Tuesday, January 31, 2017

Trump is Never More Certain Than When He is Completely Clueless

Steve Chapman writes:
Trump is never more certain than when he is completely clueless. The truth is that protection against foreign trade leads away from prosperity and strength. A country that deprives itself of foreign goods is doing to itself what an enemy might try to do in wartime—cut it off from outside commerce. It is volunteering to impoverish itself.

Countries don't "ravage" us when they make "our" products; they help us. At the risk of belaboring the obvious, the essence of trade—foreign or domestic—is that it makes both buyer and seller better off. Otherwise, they wouldn't bother.

But preventing such mutually agreeable transactions is Trump's dream. Already he has announced he will renegotiate NAFTA and walked away from the Trans-Pacific Partnership, a 12-nation deal that Barack Obama signed but Congress had yet to approve.

Trump may promise "great deals," but he is likely to get—and would probably be content with—no deals. What foreign government will rush to sign an agreement stipulating that our companies will only "buy American and hire American"?

His belief that international commerce is bad for Americans and protection is good for us is not a theory but an ancient superstition. One of the most irrefutable insights of economics is that if a country can buy something abroad for less than the cost of making it at home, it's better off buying it. That transaction allows citizens to consume more for each dollar spent. It makes them richer.


  1. "One of the most irrefutable insights of economics is that if a country can buy something abroad for less than the cost of making it at home, it's better off buying it."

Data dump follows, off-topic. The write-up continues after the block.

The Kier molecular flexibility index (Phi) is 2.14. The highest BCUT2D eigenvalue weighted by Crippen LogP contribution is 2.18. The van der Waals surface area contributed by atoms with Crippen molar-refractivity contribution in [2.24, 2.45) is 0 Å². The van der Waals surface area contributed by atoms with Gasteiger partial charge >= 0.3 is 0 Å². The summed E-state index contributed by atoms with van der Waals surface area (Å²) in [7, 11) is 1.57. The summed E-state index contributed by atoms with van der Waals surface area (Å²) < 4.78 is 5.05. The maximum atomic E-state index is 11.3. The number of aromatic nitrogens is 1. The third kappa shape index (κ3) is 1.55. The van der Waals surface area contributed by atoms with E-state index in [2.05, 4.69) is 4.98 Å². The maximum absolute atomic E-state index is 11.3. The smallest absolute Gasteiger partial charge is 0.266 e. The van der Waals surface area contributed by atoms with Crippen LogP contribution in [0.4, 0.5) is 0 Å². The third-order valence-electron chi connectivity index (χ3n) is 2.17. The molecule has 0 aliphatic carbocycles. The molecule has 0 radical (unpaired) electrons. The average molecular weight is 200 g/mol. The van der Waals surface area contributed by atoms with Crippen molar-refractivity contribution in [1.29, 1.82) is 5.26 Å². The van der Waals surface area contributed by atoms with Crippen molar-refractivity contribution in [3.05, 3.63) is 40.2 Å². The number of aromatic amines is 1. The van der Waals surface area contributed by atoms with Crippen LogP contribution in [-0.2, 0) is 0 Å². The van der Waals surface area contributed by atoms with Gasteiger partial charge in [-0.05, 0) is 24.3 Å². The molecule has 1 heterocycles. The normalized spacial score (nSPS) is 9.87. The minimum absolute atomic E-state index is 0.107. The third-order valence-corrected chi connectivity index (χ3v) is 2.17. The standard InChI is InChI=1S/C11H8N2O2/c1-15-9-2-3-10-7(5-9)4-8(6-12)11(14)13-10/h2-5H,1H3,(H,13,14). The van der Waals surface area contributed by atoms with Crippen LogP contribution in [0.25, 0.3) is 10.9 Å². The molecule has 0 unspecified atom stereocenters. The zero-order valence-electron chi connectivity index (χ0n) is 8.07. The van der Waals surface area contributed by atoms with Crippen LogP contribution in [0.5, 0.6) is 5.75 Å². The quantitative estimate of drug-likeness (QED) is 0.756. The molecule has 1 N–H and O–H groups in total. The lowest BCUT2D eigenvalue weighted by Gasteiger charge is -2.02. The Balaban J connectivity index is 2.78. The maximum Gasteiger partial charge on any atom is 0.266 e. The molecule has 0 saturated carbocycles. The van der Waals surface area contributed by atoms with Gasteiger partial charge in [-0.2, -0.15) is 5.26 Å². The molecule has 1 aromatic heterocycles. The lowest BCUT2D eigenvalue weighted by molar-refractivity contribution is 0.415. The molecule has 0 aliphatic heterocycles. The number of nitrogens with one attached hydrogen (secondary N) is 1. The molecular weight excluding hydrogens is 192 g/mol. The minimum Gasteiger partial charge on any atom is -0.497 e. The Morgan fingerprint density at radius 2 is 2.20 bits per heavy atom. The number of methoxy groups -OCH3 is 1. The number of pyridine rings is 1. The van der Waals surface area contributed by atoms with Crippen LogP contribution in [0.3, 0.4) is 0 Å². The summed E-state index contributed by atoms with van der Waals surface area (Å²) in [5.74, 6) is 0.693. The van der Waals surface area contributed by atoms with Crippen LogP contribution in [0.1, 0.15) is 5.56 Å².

Well no shit. The more meaningful economic insight of comparative advantage is that (economic actors within) a country can sometimes buy something abroad for MORE than the cost of making it at home and still be better off (because it specializes in activities of greater productivity).

    Also Chapman is dishonest here. Trump keeps saying he wants free and fair trade. Just because Chapman prefers multi-national, top-secret trade deals with baked in protectionism and political kickbacks that create new supranational courts and deal mostly in topics other than trade doesn't mean that Trump can't negotiate better trade deals.

    Also, I'm just guessing here that Trump knows more about negotiating and deal-making in one fingernail than Chapman could ever learn.

    Let's face it, beltarianism is a far more dangerous threat to liberty than Trump trade.

    1. Free trade is the only fair trade. Trump's wants something different, he's qualifying his support for free trade by calling it fair as well. Why? Because he wants to protect domestic industry at the expense of the consumer, via tariff if necessary. That's not a good deal for the American people, and NAFTA might be a better deal for the American people than what Trump's proposing.